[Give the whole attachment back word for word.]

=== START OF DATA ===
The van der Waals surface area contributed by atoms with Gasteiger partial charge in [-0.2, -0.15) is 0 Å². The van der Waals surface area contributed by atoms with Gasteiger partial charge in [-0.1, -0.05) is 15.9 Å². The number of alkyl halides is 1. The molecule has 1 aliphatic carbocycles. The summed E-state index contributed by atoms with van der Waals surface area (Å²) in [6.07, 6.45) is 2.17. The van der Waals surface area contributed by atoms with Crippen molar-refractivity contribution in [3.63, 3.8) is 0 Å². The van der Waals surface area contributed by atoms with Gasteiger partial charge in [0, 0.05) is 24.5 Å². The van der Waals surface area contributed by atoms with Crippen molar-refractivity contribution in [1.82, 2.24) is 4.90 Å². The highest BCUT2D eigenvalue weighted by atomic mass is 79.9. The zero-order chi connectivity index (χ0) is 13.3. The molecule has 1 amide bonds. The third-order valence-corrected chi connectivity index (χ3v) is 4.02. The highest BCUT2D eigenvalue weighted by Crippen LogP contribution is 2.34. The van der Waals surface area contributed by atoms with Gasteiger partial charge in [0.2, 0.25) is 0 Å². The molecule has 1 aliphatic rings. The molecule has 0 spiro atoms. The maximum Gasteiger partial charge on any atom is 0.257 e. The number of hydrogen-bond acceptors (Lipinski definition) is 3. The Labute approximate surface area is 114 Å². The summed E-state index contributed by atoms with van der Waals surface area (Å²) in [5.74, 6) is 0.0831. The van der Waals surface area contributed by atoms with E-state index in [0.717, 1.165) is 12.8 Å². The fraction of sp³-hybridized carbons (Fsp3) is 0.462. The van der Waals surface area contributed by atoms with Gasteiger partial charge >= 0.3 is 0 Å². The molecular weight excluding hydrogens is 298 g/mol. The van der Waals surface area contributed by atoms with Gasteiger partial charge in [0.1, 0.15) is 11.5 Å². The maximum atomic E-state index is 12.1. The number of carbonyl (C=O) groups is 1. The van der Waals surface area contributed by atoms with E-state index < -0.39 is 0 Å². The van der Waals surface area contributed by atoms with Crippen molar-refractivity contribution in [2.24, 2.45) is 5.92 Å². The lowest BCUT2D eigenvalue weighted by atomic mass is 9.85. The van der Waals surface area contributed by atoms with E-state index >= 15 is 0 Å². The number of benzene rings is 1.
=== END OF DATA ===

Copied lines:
The van der Waals surface area contributed by atoms with Gasteiger partial charge in [-0.2, -0.15) is 0 Å². The van der Waals surface area contributed by atoms with Gasteiger partial charge in [-0.1, -0.05) is 15.9 Å². The number of alkyl halides is 1. The molecule has 1 aliphatic carbocycles. The summed E-state index contributed by atoms with van der Waals surface area (Å²) in [6.07, 6.45) is 2.17. The van der Waals surface area contributed by atoms with Crippen molar-refractivity contribution in [3.63, 3.8) is 0 Å². The van der Waals surface area contributed by atoms with Gasteiger partial charge in [0, 0.05) is 24.5 Å². The van der Waals surface area contributed by atoms with Crippen molar-refractivity contribution in [1.82, 2.24) is 4.90 Å². The highest BCUT2D eigenvalue weighted by atomic mass is 79.9. The zero-order chi connectivity index (χ0) is 13.3. The molecule has 1 amide bonds. The third-order valence-corrected chi connectivity index (χ3v) is 4.02. The highest BCUT2D eigenvalue weighted by Crippen LogP contribution is 2.34. The van der Waals surface area contributed by atoms with Gasteiger partial charge in [0.2, 0.25) is 0 Å². The molecule has 1 aliphatic rings. The molecule has 0 spiro atoms. The maximum Gasteiger partial charge on any atom is 0.257 e. The number of hydrogen-bond acceptors (Lipinski definition) is 3. The Labute approximate surface area is 114 Å². The summed E-state index contributed by atoms with van der Waals surface area (Å²) in [5.74, 6) is 0.0831. The van der Waals surface area contributed by atoms with E-state index in [0.717, 1.165) is 12.8 Å². The fraction of sp³-hybridized carbons (Fsp3) is 0.462. The van der Waals surface area contributed by atoms with Gasteiger partial charge >= 0.3 is 0 Å². The molecular weight excluding hydrogens is 298 g/mol. The van der Waals surface area contributed by atoms with Gasteiger partial charge in [0.1, 0.15) is 11.5 Å². The maximum atomic E-state index is 12.1. The number of carbonyl (C=O) groups is 1. The van der Waals surface area contributed by atoms with E-state index < -0.39 is 0 Å². The van der Waals surface area contributed by atoms with Crippen molar-refractivity contribution in [2.24, 2.45) is 5.92 Å². The lowest BCUT2D eigenvalue weighted by atomic mass is 9.85. The van der Waals surface area contributed by atoms with E-state index >= 15 is 0 Å². The number of benzene rings is 1.